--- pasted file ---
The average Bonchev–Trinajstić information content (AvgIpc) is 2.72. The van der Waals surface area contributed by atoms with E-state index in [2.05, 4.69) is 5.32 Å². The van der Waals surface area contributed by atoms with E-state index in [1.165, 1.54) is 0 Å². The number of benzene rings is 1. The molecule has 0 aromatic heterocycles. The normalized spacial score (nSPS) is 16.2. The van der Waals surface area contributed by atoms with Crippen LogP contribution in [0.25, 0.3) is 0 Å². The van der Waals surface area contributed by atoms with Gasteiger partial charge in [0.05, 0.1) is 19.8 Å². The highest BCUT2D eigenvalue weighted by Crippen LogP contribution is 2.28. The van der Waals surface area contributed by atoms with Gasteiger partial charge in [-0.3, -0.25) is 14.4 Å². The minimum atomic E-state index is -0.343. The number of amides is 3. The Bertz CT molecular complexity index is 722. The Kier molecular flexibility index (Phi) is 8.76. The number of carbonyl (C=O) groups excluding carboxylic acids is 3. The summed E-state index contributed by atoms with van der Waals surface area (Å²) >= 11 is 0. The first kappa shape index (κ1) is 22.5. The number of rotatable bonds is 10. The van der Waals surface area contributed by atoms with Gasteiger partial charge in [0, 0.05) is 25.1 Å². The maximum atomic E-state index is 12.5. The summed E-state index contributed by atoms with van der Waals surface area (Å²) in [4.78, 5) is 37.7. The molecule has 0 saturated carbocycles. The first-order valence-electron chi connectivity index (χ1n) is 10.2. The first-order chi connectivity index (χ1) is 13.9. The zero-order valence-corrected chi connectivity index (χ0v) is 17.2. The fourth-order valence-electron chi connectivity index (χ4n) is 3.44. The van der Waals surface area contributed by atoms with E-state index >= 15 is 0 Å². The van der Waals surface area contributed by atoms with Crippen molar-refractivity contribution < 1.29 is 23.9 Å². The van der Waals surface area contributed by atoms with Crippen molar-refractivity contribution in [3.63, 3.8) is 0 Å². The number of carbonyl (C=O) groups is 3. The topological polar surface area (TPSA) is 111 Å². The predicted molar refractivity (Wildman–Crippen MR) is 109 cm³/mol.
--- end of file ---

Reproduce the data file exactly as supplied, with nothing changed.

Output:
The average Bonchev–Trinajstić information content (AvgIpc) is 2.72. The van der Waals surface area contributed by atoms with E-state index in [2.05, 4.69) is 5.32 Å². The van der Waals surface area contributed by atoms with E-state index in [1.165, 1.54) is 0 Å². The number of benzene rings is 1. The molecule has 0 aromatic heterocycles. The normalized spacial score (nSPS) is 16.2. The van der Waals surface area contributed by atoms with Crippen LogP contribution in [0.25, 0.3) is 0 Å². The van der Waals surface area contributed by atoms with Gasteiger partial charge in [0.05, 0.1) is 19.8 Å². The highest BCUT2D eigenvalue weighted by Crippen LogP contribution is 2.28. The van der Waals surface area contributed by atoms with Gasteiger partial charge in [-0.3, -0.25) is 14.4 Å². The minimum atomic E-state index is -0.343. The number of amides is 3. The Bertz CT molecular complexity index is 722. The Kier molecular flexibility index (Phi) is 8.76. The number of carbonyl (C=O) groups excluding carboxylic acids is 3. The summed E-state index contributed by atoms with van der Waals surface area (Å²) >= 11 is 0. The first kappa shape index (κ1) is 22.5. The number of rotatable bonds is 10. The van der Waals surface area contributed by atoms with Gasteiger partial charge in [0, 0.05) is 25.1 Å². The maximum atomic E-state index is 12.5. The summed E-state index contributed by atoms with van der Waals surface area (Å²) in [4.78, 5) is 37.7. The molecule has 0 saturated carbocycles. The first-order valence-electron chi connectivity index (χ1n) is 10.2. The first-order chi connectivity index (χ1) is 13.9. The zero-order valence-corrected chi connectivity index (χ0v) is 17.2. The fourth-order valence-electron chi connectivity index (χ4n) is 3.44. The van der Waals surface area contributed by atoms with E-state index >= 15 is 0 Å². The van der Waals surface area contributed by atoms with Crippen molar-refractivity contribution < 1.29 is 23.9 Å². The van der Waals surface area contributed by atoms with Crippen molar-refractivity contribution in [3.63, 3.8) is 0 Å². The number of carbonyl (C=O) groups is 3. The topological polar surface area (TPSA) is 111 Å². The predicted molar refractivity (Wildman–Crippen MR) is 109 cm³/mol.